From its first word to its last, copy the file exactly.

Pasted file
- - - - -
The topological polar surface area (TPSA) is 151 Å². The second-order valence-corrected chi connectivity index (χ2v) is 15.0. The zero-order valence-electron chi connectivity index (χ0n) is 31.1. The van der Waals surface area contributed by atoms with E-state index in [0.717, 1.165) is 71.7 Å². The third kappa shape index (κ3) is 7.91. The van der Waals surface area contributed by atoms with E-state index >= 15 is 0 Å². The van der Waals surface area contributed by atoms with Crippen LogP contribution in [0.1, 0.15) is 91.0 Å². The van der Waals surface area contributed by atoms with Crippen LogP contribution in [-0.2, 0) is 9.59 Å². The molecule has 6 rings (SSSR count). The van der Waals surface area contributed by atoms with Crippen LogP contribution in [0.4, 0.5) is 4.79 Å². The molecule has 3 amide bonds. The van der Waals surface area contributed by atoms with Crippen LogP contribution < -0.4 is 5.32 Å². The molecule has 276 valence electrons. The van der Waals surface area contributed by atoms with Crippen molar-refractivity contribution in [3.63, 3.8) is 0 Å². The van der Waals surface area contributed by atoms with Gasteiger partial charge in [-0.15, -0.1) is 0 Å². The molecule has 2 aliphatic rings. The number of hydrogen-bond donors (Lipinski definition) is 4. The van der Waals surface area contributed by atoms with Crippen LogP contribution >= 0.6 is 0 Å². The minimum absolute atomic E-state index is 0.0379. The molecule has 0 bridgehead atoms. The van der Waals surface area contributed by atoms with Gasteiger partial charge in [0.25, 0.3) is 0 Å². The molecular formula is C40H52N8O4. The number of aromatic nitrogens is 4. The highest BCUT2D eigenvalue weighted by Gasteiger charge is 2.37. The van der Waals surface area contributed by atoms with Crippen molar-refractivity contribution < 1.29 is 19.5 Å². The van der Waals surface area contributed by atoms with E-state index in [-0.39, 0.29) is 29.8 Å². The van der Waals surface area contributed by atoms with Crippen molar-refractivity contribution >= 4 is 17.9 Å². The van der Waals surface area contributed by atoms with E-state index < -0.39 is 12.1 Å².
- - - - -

The topological polar surface area (TPSA) is 151 Å². The second-order valence-corrected chi connectivity index (χ2v) is 15.0. The zero-order valence-electron chi connectivity index (χ0n) is 31.1. The van der Waals surface area contributed by atoms with E-state index in [0.717, 1.165) is 71.7 Å². The third kappa shape index (κ3) is 7.91. The van der Waals surface area contributed by atoms with E-state index >= 15 is 0 Å². The van der Waals surface area contributed by atoms with Crippen LogP contribution in [0.1, 0.15) is 91.0 Å². The van der Waals surface area contributed by atoms with Crippen LogP contribution in [-0.2, 0) is 9.59 Å². The molecule has 6 rings (SSSR count). The van der Waals surface area contributed by atoms with Crippen LogP contribution in [0.4, 0.5) is 4.79 Å². The molecule has 3 amide bonds. The van der Waals surface area contributed by atoms with Crippen LogP contribution < -0.4 is 5.32 Å². The molecule has 276 valence electrons. The van der Waals surface area contributed by atoms with Crippen molar-refractivity contribution in [3.63, 3.8) is 0 Å². The van der Waals surface area contributed by atoms with Gasteiger partial charge in [-0.15, -0.1) is 0 Å². The molecule has 2 aliphatic rings. The number of hydrogen-bond donors (Lipinski definition) is 4. The van der Waals surface area contributed by atoms with Crippen LogP contribution >= 0.6 is 0 Å². The minimum absolute atomic E-state index is 0.0379. The molecule has 0 bridgehead atoms. The van der Waals surface area contributed by atoms with Gasteiger partial charge in [0.25, 0.3) is 0 Å². The molecular formula is C40H52N8O4. The number of aromatic nitrogens is 4. The highest BCUT2D eigenvalue weighted by Gasteiger charge is 2.37. The van der Waals surface area contributed by atoms with Crippen molar-refractivity contribution < 1.29 is 19.5 Å². The van der Waals surface area contributed by atoms with E-state index in [-0.39, 0.29) is 29.8 Å². The van der Waals surface area contributed by atoms with Crippen molar-refractivity contribution >= 4 is 17.9 Å². The van der Waals surface area contributed by atoms with E-state index < -0.39 is 12.1 Å².